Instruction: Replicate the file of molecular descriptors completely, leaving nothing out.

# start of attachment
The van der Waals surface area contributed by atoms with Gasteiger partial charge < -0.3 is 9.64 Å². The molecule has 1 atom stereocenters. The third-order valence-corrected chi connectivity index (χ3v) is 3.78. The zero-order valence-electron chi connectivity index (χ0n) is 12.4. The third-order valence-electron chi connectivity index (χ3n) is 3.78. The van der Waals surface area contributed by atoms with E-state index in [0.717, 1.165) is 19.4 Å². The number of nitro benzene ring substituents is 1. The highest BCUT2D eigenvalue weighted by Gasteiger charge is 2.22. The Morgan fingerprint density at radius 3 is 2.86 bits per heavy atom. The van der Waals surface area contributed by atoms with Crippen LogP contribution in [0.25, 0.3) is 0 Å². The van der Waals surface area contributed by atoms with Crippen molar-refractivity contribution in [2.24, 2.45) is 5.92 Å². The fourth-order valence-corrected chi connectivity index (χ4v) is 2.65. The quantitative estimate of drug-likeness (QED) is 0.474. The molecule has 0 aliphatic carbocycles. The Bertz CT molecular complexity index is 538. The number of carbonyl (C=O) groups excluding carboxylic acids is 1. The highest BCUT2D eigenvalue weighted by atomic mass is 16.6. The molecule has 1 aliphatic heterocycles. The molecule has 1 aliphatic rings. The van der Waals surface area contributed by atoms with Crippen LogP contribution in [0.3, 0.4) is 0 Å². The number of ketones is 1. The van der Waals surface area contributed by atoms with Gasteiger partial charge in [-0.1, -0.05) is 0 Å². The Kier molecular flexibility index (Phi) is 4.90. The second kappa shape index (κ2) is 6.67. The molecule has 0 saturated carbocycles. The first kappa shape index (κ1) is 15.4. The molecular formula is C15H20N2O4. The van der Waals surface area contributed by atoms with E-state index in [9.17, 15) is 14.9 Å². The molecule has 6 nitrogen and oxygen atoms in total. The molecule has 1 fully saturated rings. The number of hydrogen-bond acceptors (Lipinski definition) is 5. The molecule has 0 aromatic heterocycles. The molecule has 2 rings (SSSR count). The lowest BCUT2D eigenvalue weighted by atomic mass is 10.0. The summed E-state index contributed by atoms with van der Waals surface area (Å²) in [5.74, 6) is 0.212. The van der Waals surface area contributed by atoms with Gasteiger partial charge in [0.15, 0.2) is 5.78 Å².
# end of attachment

The van der Waals surface area contributed by atoms with Gasteiger partial charge < -0.3 is 9.64 Å². The molecule has 1 atom stereocenters. The third-order valence-corrected chi connectivity index (χ3v) is 3.78. The zero-order valence-electron chi connectivity index (χ0n) is 12.4. The third-order valence-electron chi connectivity index (χ3n) is 3.78. The van der Waals surface area contributed by atoms with E-state index in [0.717, 1.165) is 19.4 Å². The number of nitro benzene ring substituents is 1. The highest BCUT2D eigenvalue weighted by Gasteiger charge is 2.22. The Morgan fingerprint density at radius 3 is 2.86 bits per heavy atom. The van der Waals surface area contributed by atoms with Crippen LogP contribution in [0.25, 0.3) is 0 Å². The van der Waals surface area contributed by atoms with Crippen molar-refractivity contribution in [2.24, 2.45) is 5.92 Å². The fourth-order valence-corrected chi connectivity index (χ4v) is 2.65. The quantitative estimate of drug-likeness (QED) is 0.474. The molecule has 0 aliphatic carbocycles. The Bertz CT molecular complexity index is 538. The number of carbonyl (C=O) groups excluding carboxylic acids is 1. The highest BCUT2D eigenvalue weighted by atomic mass is 16.6. The molecule has 1 aliphatic heterocycles. The molecule has 1 aliphatic rings. The van der Waals surface area contributed by atoms with Crippen LogP contribution in [0.3, 0.4) is 0 Å². The number of ketones is 1. The van der Waals surface area contributed by atoms with Gasteiger partial charge in [-0.1, -0.05) is 0 Å². The Kier molecular flexibility index (Phi) is 4.90. The second kappa shape index (κ2) is 6.67. The molecule has 0 saturated carbocycles. The first kappa shape index (κ1) is 15.4. The molecular formula is C15H20N2O4. The van der Waals surface area contributed by atoms with E-state index in [9.17, 15) is 14.9 Å². The molecule has 6 nitrogen and oxygen atoms in total. The molecule has 1 fully saturated rings. The number of hydrogen-bond acceptors (Lipinski definition) is 5. The molecule has 0 aromatic heterocycles. The molecule has 2 rings (SSSR count). The lowest BCUT2D eigenvalue weighted by atomic mass is 10.0. The summed E-state index contributed by atoms with van der Waals surface area (Å²) in [5.74, 6) is 0.212. The van der Waals surface area contributed by atoms with Gasteiger partial charge in [0.15, 0.2) is 5.78 Å².